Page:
A:    For total 2010 operations, name checks will be requested for
approximately 3.8 million applicants. Ultimately, about 1.36 million
applicants who successfully pass the FBI name check will be hired and
will undergo an FBI fingerprint check.

MyTwoCensus Investigation: Why was a convicted felon employed in a Census Bureau managerial position?

Saturday, November 28th, 2009

If Thom Gruenig (who was just killed by Alaska police after apparently killing his own mother) was a convicted felon, why was he working as a Field  Supervisor for the Census Bureau? Is this yet another failure in the Census Bureau’s background check system?

Here’s his online resume (Click anywhere on it for a more legible version):

GruenigOnlineResume

From the Anchorage Daily News:

Court records indicate Thom Gruenig was charged in Fairbanks in 1995 with burglary and second-degree theft. He was convicted on the felony theft charge and has not been charged in a criminal case since. Kathryn Gruenig appeared to have no criminal history.

From the Fairbanks Daily News:

He was born Earryn Depace Wylie, but had his name legally changed to Thom DePace Wylie Gruenig in 1997. Gruenig had been going by that name for about 12 years, but was ordered by a judge to put all his legal documents under one name in 1996 following a conviction for felony theft for burglary.

Gruenig pleaded no contest to stealing $30,000 worth of computer equipment from a UAF building with two other men in 1992. He was sentenced to 18 months probation, which he completed successfully, according to court records. He had no other criminal record.

MyTwoCensus will soon get to the bottom of this…

The Naked And The Dead: Another Census Employee Tragedy

Saturday, November 28th, 2009

Trooper kills armed Fairbanks man; mother found dead

911 CALL: Officers believe woman tried to get help before dying.

By JAMES HALPIN
jhalpin@adn.com

Published: November 24th, 2009 10:06 PM
Last Modified: November 25th, 2009 01:51 PM

An Alaska State Trooper shot and killed a naked, knife-wielding man at a Fairbanks home Tuesday morning after he confronted officers and refused to put down the weapon, according to troopers. Investigators later found the body of his mother inside the home lying next to a phone.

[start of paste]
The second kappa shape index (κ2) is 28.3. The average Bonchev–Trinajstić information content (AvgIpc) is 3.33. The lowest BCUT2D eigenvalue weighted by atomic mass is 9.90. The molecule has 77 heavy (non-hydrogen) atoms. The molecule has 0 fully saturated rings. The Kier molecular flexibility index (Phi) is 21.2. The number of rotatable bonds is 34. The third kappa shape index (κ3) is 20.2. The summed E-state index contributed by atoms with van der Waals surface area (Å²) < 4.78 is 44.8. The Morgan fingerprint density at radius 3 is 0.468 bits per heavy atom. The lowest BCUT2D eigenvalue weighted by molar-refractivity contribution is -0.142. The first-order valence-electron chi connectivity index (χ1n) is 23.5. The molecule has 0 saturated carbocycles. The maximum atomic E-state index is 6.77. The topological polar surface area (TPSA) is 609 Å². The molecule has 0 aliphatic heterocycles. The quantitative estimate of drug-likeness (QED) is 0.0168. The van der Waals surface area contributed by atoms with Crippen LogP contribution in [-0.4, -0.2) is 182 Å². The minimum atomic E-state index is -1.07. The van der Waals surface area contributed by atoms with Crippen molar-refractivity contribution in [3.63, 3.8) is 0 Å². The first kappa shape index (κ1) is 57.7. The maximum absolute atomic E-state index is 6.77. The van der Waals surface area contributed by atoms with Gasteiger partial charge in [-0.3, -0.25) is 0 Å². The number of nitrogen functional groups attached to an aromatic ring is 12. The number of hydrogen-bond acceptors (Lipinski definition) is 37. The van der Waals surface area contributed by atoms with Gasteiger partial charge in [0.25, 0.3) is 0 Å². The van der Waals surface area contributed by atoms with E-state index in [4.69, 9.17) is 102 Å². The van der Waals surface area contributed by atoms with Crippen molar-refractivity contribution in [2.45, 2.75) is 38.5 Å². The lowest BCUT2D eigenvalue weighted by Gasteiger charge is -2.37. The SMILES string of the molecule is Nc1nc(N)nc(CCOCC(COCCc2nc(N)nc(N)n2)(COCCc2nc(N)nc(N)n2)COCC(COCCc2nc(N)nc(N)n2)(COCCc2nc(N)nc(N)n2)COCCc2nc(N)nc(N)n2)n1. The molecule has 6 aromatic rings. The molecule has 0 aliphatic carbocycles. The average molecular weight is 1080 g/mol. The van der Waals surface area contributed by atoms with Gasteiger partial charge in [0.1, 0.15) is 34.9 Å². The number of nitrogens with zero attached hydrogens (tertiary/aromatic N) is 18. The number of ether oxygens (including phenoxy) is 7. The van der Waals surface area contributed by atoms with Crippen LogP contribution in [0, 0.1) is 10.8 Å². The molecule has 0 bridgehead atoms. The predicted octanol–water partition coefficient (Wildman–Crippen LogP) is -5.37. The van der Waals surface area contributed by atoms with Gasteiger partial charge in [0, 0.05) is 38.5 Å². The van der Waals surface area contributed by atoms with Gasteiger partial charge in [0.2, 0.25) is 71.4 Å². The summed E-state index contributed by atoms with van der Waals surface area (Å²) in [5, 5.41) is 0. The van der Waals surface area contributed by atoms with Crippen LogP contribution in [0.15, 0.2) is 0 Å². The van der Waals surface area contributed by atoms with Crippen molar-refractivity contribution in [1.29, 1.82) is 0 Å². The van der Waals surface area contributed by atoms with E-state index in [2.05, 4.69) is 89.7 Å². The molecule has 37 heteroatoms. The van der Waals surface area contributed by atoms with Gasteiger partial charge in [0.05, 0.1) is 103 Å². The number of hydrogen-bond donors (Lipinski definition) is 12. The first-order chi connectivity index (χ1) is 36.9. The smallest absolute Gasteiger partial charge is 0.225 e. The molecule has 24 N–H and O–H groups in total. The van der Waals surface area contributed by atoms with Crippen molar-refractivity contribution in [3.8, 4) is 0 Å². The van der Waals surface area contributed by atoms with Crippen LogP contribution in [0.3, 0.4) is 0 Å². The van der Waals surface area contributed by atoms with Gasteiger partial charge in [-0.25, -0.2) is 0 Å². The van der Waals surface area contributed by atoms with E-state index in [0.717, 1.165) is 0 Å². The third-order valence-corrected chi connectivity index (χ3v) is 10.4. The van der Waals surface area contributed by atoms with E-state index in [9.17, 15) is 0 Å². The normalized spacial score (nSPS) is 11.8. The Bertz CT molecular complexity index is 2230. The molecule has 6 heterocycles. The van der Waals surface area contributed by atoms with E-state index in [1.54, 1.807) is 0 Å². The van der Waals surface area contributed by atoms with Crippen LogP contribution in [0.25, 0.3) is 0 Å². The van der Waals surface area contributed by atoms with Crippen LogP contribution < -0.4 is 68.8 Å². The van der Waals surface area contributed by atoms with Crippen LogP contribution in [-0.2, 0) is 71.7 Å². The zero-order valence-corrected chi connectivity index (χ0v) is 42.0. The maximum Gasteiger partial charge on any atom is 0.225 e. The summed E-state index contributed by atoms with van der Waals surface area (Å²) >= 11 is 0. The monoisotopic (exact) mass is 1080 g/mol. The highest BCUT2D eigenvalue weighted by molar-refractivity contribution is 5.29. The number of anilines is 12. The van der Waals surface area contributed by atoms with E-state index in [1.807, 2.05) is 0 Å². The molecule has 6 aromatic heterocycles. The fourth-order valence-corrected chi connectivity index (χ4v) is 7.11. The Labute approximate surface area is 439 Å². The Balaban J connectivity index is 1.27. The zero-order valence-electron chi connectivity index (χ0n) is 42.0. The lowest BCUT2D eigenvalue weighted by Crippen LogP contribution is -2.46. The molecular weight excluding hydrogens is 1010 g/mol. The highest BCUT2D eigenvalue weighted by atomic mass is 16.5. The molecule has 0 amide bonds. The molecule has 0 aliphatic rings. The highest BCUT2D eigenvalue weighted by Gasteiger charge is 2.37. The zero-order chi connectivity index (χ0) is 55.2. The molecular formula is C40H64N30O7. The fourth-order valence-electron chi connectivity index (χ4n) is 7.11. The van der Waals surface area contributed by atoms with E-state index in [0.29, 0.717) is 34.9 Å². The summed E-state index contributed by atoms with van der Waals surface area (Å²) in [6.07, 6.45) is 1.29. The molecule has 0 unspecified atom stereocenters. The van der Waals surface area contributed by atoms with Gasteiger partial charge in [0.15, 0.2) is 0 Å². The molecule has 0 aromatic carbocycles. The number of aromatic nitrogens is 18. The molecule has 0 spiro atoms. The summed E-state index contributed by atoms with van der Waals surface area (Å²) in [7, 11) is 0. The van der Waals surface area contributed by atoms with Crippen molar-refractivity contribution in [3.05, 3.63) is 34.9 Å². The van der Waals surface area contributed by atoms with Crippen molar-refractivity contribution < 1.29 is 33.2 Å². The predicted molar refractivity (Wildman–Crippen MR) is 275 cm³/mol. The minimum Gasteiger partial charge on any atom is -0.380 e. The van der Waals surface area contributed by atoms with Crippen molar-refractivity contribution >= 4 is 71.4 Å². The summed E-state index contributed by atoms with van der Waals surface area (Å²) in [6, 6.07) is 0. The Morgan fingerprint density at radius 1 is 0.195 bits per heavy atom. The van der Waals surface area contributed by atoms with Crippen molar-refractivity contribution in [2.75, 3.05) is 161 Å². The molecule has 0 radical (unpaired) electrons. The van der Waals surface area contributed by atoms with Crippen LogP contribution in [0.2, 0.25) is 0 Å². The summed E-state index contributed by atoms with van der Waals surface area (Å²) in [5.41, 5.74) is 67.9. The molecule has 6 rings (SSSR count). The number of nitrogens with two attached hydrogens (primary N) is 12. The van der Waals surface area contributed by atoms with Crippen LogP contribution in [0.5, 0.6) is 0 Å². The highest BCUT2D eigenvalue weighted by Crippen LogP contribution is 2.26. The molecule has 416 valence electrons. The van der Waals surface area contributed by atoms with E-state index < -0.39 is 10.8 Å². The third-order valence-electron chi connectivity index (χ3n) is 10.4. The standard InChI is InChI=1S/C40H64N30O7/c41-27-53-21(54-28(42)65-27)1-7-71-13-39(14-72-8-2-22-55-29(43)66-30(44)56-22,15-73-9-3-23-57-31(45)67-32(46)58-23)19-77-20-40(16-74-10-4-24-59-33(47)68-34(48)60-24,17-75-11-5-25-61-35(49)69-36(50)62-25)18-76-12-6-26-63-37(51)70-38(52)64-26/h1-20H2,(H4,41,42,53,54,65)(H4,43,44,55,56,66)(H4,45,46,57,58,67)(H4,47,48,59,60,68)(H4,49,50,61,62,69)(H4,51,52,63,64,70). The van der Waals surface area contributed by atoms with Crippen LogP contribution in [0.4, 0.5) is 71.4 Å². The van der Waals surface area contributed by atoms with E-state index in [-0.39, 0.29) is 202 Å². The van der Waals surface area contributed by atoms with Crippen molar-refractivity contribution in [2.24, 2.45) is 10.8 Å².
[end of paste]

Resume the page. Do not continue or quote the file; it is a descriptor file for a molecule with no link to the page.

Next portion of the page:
Click to enlarge Click to enlarge

Kathryn Gruenig

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Thom Gruenig

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Troopers say the man, Thom Depace Wylie Gruenig, 38, was declared dead at Fairbanks Memorial Hospital shortly after the shooting. Found in the home was his mother, Kathryn L. Gruenig, 66, whose death was being investigated as a homicide, troopers said.

Troopers were summoned to the home off University Avenue and College Road about 7:40 a.m. after getting a 911 call during which dispatchers heard labored breathing but got no answer, according to troopers spokeswoman Megan Peters. A lone trooper, who was not immediately named, knocked on the door with medics standing by.

“The guy comes to the door, confronts the trooper and, you know, he’s naked and got a knife in his hand and the trooper backs away and tries to get him to drop the weapon,” said Col. Audie Holloway, head of the troopers. “He doesn’t. He continues to advance on the trooper and the medics, which are right there close to where the trooper’s at, and so the trooper’s forced to shoot him.”

Christine Lundberg, 58, lives across the street from the home on Hess Avenue. She said she had just taken her granddaughter to school and returned home when she saw a police car.

“Next thing we know, there’s a whole bunch of cop cars outside and then there was like a popping noise: Pop, pop, twice,” she said. “We stayed inside because there was cop cars everywhere. They had assault rifles and just running around. It was crazy.”

Lundberg said the woman and her son live in the brown home but that she didn’t know them well. Sometimes she would say hi when she saw Thom walking to the University of Alaska Fairbanks or his mother going to her car, she said.

Neighbor Dover Williams, 59, said the home has always been quiet, and the people living there kept to themselves.

“They have real tall fences around their lot and they’ve got a lot of the Siberian pea that’s grown quite tall, so you never really saw them that much at all,” Williams said.

City property records indicate the home belongs to Kathryn Gruenig, assistant to the director at UAF’s Institute of Northern Engineering. Thom Gruenig was currently working as a field operations supervisor for the 2010 Census, according to a resume posted on his personal Web site. He has previously worked for the University of Alaska, his resume says.

As medics began trying to save Thom Gruenig, the trooper went inside to find out why 911 was called and found his mother, Holloway said.

Troopers’ “working theory” is that she called 911 as she was dying, he said., though he wouldn’t say how the woman died. Asked if she was stabbed to death, he said, “Not exactly.” Also unclear was why Thom was naked.

“We have no idea,” Holloway said. “We don’t know if he just happened to be that way or if he was on drugs or crazy, you know, we don’t have any clue at this point.”

Investigators found a marijuana growing operation in the lower level of the home involving about 30-40 plants. Holloway said investigators didn’t yet know if the drugs played a role in the situation.